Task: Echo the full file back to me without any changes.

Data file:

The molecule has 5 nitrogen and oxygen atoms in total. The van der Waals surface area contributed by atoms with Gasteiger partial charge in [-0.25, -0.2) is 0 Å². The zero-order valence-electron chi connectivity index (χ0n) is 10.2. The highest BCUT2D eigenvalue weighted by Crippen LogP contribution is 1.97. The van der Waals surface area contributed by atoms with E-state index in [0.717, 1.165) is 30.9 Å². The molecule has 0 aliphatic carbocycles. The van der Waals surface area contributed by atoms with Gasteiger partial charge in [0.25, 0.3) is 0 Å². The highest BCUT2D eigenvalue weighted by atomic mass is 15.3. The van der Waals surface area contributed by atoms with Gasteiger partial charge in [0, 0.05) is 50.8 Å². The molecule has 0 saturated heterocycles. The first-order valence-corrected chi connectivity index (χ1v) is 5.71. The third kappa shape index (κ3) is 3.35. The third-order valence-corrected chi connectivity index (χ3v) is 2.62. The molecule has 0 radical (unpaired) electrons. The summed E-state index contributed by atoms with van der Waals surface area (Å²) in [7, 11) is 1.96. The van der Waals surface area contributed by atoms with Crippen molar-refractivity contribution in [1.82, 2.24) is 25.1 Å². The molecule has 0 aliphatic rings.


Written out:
The molecule has 5 nitrogen and oxygen atoms in total. The van der Waals surface area contributed by atoms with Gasteiger partial charge in [-0.25, -0.2) is 0 Å². The zero-order valence-electron chi connectivity index (χ0n) is 10.2. The highest BCUT2D eigenvalue weighted by Crippen LogP contribution is 1.97. The van der Waals surface area contributed by atoms with E-state index in [0.717, 1.165) is 30.9 Å². The molecule has 0 aliphatic carbocycles. The van der Waals surface area contributed by atoms with Gasteiger partial charge in [0.25, 0.3) is 0 Å². The highest BCUT2D eigenvalue weighted by atomic mass is 15.3. The van der Waals surface area contributed by atoms with Gasteiger partial charge in [0, 0.05) is 50.8 Å². The molecule has 0 saturated heterocycles. The first-order valence-corrected chi connectivity index (χ1v) is 5.71. The third kappa shape index (κ3) is 3.35. The third-order valence-corrected chi connectivity index (χ3v) is 2.62. The molecule has 0 radical (unpaired) electrons. The summed E-state index contributed by atoms with van der Waals surface area (Å²) in [7, 11) is 1.96. The van der Waals surface area contributed by atoms with Crippen molar-refractivity contribution in [1.82, 2.24) is 25.1 Å². The molecule has 0 aliphatic rings.